Debts that are originally dischargeable, such as credit card debts, may become non-dischargeable if the debt was procured under fraud, or if the debt was incurred too close to the filing of the bankruptcy, among other things. The policy behind this is clear and of common sense – to protect creditors from people abusing lines of credit immediately before the filing of a bankruptcy. If a debt is determined to be non-dischargeable, bankruptcy does not cabin or interfere a creditor’s right to pursue collection of that debt.
Hopefully, by now, you have seen the story come full circle. My client above was ready to file a bankruptcy petition. As I do with all of my clients, we discussed how the bankruptcy operates, how long it would take (assuming no objections or unforeseen complexities), and costs involved. Here is a client where the law exempts all of her property. That is, she would have come out of the bankruptcy with everything she went in with (except the debts and credit card companies hounding her for payment) if she had filed when I suggested she file. This person decided to go on vacation, and probably used a credit card or two while vacationing. While this person can still file, if they did use a credit card this close to filing a bankruptcy case, they are likely going to have to pay that debt back (or at least deal with the credit card and collection companies chasing her for it).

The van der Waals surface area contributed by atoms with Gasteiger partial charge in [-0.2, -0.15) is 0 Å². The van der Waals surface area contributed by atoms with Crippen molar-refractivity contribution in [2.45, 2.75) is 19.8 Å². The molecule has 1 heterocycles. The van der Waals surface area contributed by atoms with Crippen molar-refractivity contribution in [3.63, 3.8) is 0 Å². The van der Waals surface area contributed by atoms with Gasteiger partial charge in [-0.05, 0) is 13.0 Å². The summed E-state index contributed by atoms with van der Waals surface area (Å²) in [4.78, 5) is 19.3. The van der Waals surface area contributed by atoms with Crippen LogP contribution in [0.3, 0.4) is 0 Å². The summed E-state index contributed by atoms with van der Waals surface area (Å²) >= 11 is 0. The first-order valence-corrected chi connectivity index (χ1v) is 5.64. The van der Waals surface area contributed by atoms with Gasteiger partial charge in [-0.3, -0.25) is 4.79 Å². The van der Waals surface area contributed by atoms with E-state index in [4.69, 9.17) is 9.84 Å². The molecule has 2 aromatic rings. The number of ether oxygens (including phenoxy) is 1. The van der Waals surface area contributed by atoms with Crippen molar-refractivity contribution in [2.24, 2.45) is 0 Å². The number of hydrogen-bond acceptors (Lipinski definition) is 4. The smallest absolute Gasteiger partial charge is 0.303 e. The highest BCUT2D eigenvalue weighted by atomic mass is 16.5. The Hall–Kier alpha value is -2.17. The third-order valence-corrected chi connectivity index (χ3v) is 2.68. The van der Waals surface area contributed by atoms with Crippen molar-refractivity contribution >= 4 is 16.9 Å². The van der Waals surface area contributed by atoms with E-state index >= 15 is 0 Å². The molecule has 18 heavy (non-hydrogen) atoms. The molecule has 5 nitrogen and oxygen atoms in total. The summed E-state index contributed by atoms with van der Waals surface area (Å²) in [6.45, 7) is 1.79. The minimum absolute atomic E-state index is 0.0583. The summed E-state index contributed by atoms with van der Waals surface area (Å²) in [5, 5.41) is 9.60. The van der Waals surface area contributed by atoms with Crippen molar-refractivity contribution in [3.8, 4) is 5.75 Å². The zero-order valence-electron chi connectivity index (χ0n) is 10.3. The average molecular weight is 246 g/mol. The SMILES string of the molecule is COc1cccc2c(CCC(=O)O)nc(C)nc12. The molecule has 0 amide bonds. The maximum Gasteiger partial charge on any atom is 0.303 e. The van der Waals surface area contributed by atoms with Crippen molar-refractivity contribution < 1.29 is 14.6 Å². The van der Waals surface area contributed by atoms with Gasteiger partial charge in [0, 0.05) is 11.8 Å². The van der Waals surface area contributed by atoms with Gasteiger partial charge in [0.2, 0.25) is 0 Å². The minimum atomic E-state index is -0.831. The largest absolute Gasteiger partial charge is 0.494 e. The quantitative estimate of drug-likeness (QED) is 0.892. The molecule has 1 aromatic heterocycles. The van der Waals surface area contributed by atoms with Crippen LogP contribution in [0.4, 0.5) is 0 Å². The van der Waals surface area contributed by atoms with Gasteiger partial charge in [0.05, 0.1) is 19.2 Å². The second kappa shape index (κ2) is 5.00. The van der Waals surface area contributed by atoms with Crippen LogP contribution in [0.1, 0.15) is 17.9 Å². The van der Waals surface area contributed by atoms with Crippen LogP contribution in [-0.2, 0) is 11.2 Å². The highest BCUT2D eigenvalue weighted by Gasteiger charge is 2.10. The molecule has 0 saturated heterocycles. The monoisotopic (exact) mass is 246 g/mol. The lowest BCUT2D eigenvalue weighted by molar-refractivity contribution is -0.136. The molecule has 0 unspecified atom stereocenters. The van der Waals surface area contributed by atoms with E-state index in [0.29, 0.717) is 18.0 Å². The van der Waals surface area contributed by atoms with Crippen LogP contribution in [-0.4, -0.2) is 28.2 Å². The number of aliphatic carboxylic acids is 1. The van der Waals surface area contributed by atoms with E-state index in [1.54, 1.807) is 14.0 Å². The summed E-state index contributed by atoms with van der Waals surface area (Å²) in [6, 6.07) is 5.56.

There is nothing more prudent you can do than to ask questions and inquire. In the case of bankruptcy, do not wait until your wages are being garnished or bank accounts levied upon, or wait until the day before a scheduled foreclosure sale to call an attorney. I cannot stress this enough. While emergency petitions can be, and do get, filed, they may often be riddled with problems, omissions, objections and more expensive litigation. By planning early on (and sometimes, as above, circumstances are that you do not have to plan much), you could be “in and out” of bankruptcy relatively quickly and easily, and moving on to bigger and better things in life. I understand that it is the summer, and people would much rather spend monies available on a vacation than on attorney’s fees. Don’t let summer cost you in the long run. If you have questions or would like to discuss bankruptcy or other legal matters, call the Law Office of Richard Kistnen, (718) 738-2324, or email [email protected]